"People with faith say secularism has become an aggressive and intolerant force in Britain. What has gone wrong? It should bring society together," says Â Julian BagginiÂ Â
Julian Baggini is perceptive in his observationsÂ about Britain's "culture wars,"Â but Â has aÂ naive and too "rosy" Â impression ofÂ America'sÂ attitudes. He writes of his attending seminars in the US where he was impressed by the celebration of secularism by a Southern Baptist minister, which may have been accurate butÂ representsÂ Â a partialÂ picture of religious attitudes on this side of the pond.
"A spectre is haunting Europe â€“ the spectre of secularism. All the powers of old Europe have entered into a holy alliance to exorcise this spectre: the pope, politicians from both the Conservative and Labour parties,..."Â writesÂ Melanie Phillips ...
It seems odd to borrow the opening words of Marx and Engel's the Communist Manifesto to describe secularism and to find them so apt. For someone such as myself who has always seen the secularist ideal as the most benign legacy of the Enlightenment, it's a bit like discovering that your cuddly teddyÂ bear is being portrayed as a rampaging grizzly.
But there is no doubt that secularism is increasingly seen as a threat to liberty rather than its stoutest defender. Conservative party chairman Lady Warsi is the latest to raise the alarm, speaking of her "fear" that "a militant secularisation is taking hold of our societies". She pulls no punches in claiming that "at its core and in its instincts it is deeply intolerant" and that it "demonstrates similar traits to totalitarian regimes".
Pretty much the same message came from Labour's David Lammy on Friday's Any Questions?on Radio 4, when he attacked "an aggressive secularism that is drowning out the ability of people of faith to live with that faith".
Warsi is taking this message to the pope, which is a bit like taking pizza to Napoli. In the pontiff's 2010 visit toÂ the UK, he also railed against "aggressive forms of secularism", likening it to the evils of Nazism and claiming that "the exclusion of God, religionand virtue from public life leads ultimately to a truncated vision of man and of society".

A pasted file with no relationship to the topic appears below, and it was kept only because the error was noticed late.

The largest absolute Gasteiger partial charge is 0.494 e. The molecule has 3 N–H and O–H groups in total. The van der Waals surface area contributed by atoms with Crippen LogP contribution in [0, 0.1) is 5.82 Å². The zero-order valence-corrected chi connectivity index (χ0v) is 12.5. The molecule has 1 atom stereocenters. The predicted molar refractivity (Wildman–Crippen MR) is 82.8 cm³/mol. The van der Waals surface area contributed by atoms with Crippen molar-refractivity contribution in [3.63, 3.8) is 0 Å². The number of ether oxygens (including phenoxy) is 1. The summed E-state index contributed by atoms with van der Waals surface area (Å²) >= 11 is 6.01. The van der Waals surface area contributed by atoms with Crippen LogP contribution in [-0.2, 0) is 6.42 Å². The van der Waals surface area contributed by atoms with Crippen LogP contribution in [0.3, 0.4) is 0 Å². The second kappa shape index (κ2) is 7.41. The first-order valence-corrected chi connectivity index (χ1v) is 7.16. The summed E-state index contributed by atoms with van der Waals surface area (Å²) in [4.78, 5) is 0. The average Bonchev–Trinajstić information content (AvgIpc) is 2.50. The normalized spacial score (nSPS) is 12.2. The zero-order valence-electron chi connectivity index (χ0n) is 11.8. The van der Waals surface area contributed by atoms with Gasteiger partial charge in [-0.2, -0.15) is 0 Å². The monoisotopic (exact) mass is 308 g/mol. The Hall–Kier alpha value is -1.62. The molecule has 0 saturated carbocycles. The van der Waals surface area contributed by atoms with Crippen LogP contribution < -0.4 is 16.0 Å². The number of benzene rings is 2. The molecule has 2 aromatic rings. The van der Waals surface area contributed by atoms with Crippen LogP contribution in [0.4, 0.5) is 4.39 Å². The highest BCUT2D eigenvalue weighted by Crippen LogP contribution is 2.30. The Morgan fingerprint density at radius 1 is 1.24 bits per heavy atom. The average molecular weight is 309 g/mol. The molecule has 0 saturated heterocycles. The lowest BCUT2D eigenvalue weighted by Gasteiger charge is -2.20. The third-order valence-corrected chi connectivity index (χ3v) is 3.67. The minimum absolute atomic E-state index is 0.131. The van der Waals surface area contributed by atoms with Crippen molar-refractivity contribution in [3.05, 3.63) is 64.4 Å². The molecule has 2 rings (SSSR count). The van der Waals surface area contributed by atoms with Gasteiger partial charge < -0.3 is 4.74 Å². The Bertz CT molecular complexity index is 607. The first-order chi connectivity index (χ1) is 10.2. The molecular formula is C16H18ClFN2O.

Other clerics have followed suit. The leader of the Catholic church in Scotland, Cardinal Keith O'Brien, usedÂ his last Easter sermonto decry the "aggressive secularism" that tries to "destroy our Christian heritage andÂ culture and take God from the publicÂ square".
And the list of those who have said similar things is endless. But just what is that people are so terrified of? Is secularism really a threat, or has it simply been distorted, by its critics, itsÂ defenders, or both?
To answer this, we could do worse than start with the latest supposed examples of the terrible persecution of the nation's Christians: the high court ruling last Friday that prayers were not lawful part of formal council business. This followed the court of appeal upholding the judgment against two Christian guesthouse owners, Peter and Hazelmary Bull, that they were guilty of discrimination for not permitting gay couples to stay in double rooms.
The anti-secular alarmist sees both decisions as indicative of the times, when, as Warsi put it, "signs of religion cannot be displayed or worn in government buildings; when states won't fund faith schools; and where religion is sidelined, marginalised and downgraded in the public sphere".
It's hard to take seriously the idea that any of this represents a mortal threat to religion in public life. I can't help feeling that Christianityhas always thrived on persecution, and it isÂ trying just a bit too hard to portray itself as under the cosh yet again when really it's mostly just ignored.
Nevertheless, the very extremity of the language â€“ the comparisons with Nazism and the way in which such claims are increasingly being seen as self-evident truths â€“ tells us that something has gone wrong with secularism in Britain. And the problem, I think, is that it has lost its secular soul. Secularism, in the political sense, is not a comprehensive project to sweep religion out of public life altogether. Nor is it a celebration of godless science, like Alain de Botton's ill-conceived planto build a 46-metre (151ft) "temple for atheists" in the City of London. Rather it is â€“ or should be â€“ a beautifully simple way of bringing people of all faiths and none together, not a means of pitting them against each other.
It all goes back to how we understand the core secularist principle of neutrality in the public square. Neutrality means just that: neither standing for or against religion or any other comprehensive world-view. That is why in theory, if not in practice, the United States is both culturally the most religious country in the developed west and constitutionally the most secular. There, it is clearly understood that the value of secularism is that it allows all faiths to practise freely, without any enjoying a special place at the heart of power....Â Â Â Â Â Â Â Â Â Â Â Â Â Â Â Â Â Â Â Â Â Â Â Â Â Â Â Â Â Â Â Â Â Â Â Â Â Â Â Â Â >>>>